New research also shows that unborn babies are ready to bond with their fathers. Using ultrasound, we recorded how the children between 21St and 32n.d weeks of pregnancy responded when their fathers gently massaged the mothers’ stomachs, read from a children’s book, or sang for their child (De Waal et al., 2022).
Babies can hear sounds from outside the womb and recognize their father’s voice. They can remember rhythms and music during pregnancy and even after birth if they hear it regularly during pregnancy. As pregnancy progresses, the skin on mothers’ abdomens thins, there is less amniotic fluid, and the babies’ nervous systems develop, enabling them to feel and respond to touch.
Fathers’ care for their infants can promote hormonal and brain changes that support high-quality fathering.
In our research, we offered fathers three sessions of ultrasound-based interaction with their unborn baby. We see on the screen how the children respond when they fathers read them from children’s books or sang a lullaby. We used video-feedback review of ultrasound images to help them interpret their infants’ states, interactional responses (eg, thumb sucking when dad reads), and own initiatives (eg, pushing on the wall of the mother’s womb).
Fathers who received such prenatal video feedback were more sensitive to their infants’ play after birth (Buisman et al., 2022). The video feedback may have made these fathers more attuned to their infants, and may have prompted them to routinely check their infant’s face and other signals to adapt their own behavior or pace to those needs of the child.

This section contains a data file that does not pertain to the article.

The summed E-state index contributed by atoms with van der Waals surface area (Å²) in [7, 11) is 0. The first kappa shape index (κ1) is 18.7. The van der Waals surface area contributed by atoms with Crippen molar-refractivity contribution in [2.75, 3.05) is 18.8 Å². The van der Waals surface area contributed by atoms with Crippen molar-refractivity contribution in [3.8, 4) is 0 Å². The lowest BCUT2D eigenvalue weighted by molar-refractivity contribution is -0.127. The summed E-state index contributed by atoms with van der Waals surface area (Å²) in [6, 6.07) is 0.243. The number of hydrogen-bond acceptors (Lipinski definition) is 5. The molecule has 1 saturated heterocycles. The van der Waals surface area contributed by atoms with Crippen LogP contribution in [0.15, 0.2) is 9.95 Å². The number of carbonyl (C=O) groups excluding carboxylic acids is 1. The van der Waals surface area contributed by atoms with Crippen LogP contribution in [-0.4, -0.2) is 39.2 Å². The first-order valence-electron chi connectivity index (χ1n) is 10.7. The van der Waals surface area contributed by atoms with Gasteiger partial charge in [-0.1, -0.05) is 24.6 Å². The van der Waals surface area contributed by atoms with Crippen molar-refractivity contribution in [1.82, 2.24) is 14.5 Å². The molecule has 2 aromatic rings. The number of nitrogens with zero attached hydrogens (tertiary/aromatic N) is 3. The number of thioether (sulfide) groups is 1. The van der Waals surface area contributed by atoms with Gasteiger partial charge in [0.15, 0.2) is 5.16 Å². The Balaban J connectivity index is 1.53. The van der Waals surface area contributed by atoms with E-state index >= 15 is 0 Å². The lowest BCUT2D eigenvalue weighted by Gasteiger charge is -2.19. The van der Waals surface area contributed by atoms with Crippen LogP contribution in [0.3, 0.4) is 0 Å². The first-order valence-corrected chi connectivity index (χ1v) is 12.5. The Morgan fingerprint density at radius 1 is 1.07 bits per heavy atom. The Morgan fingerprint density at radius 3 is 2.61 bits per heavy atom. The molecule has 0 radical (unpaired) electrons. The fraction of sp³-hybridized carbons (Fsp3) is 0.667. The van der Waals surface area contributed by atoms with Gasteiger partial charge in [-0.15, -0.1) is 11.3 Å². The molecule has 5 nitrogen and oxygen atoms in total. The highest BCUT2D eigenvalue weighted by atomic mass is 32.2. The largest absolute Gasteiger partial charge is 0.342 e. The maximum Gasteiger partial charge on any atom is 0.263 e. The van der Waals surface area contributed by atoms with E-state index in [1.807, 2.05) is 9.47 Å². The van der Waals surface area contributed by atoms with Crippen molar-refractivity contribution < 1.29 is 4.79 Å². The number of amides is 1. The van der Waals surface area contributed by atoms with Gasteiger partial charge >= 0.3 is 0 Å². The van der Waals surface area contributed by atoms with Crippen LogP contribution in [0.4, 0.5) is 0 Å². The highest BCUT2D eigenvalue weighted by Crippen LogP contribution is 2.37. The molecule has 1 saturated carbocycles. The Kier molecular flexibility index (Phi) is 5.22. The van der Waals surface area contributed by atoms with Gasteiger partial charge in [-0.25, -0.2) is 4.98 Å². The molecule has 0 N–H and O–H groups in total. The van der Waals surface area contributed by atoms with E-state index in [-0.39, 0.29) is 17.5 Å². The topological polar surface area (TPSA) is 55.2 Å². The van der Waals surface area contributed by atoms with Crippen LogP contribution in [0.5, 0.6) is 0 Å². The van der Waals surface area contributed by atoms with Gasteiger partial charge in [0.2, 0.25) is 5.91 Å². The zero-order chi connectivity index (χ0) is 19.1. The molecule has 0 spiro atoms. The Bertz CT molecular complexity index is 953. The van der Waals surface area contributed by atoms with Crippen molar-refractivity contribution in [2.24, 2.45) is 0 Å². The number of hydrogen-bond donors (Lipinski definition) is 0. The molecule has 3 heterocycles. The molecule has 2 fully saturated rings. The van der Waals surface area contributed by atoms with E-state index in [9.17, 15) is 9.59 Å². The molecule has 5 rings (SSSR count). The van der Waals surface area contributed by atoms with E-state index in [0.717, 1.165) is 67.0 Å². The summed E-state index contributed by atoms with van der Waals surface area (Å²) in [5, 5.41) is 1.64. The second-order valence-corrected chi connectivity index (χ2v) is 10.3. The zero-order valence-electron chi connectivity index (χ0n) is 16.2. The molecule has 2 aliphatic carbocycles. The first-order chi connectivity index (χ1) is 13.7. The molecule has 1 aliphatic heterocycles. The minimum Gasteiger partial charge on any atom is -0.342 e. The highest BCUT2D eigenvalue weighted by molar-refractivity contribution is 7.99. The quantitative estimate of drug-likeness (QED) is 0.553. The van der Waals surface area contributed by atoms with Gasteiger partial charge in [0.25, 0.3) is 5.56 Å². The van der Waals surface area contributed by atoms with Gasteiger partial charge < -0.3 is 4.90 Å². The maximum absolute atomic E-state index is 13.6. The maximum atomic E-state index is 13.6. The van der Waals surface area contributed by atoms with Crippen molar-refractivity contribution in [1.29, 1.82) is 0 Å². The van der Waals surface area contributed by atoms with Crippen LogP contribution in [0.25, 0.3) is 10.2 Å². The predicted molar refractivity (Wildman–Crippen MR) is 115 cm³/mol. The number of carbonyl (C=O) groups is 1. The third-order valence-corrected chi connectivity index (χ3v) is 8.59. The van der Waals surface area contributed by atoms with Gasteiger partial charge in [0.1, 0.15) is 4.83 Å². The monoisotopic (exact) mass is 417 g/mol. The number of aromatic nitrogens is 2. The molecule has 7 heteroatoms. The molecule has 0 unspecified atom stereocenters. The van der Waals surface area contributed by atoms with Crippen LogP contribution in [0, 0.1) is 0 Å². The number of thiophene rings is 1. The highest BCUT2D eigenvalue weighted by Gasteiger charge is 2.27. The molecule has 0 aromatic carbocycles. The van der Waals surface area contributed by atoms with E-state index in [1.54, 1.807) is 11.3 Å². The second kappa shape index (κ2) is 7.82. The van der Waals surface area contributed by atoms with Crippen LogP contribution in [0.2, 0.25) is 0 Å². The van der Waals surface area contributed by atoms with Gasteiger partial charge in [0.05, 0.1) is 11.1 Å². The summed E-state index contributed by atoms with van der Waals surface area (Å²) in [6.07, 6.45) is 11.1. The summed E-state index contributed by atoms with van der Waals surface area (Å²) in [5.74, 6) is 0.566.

How to support new fathers during the prenatal and postnatal period
Fatherhood has many dimensions. The transition to fatherhood is accompanied by changes in behavior, hormones, and the brain. The intensity of these changes depends in part on sociocultural norms and expectations for fathers.
Fathers sometimes feel at a disadvantage: Prenatal and perinatal care is focused on mothers, and fathers seem to be at a distance. While this is a great opportunity for medical examiners to expand the focus of ultrasounds to include possibilities for father-infant interaction, fathers can also create their own bonding moments. at home, talking to their babies and gently massaging their babies through their babies. partner’s skin. Mutual recognition can begin before birth.
Societies with parental leave for fathers encourage father involvement in early child care, giving fathers more opportunities to bond with their infants. In such contexts, changes in brains and hormonal levels are likely to be greater than in contexts where fathers have less opportunity to be actively involved in child care. Paternal leave enables fathers to develop a relationship with their children from the beginning, which is just one of the arguments for paid paternal leave.
In some families, opportunities for fathers to participate are limited because of mothers’ reluctance to trust fathers’ caregiving capacities. Called gatekeeping, this happens when mothers want to take care of the baby entirely on their own. It may be good to realize that fathers can be excellent caregivers, just like mothers, and that fathers’ care for their infants may promote hormonal and brain changes that support long-term quality fatherhood.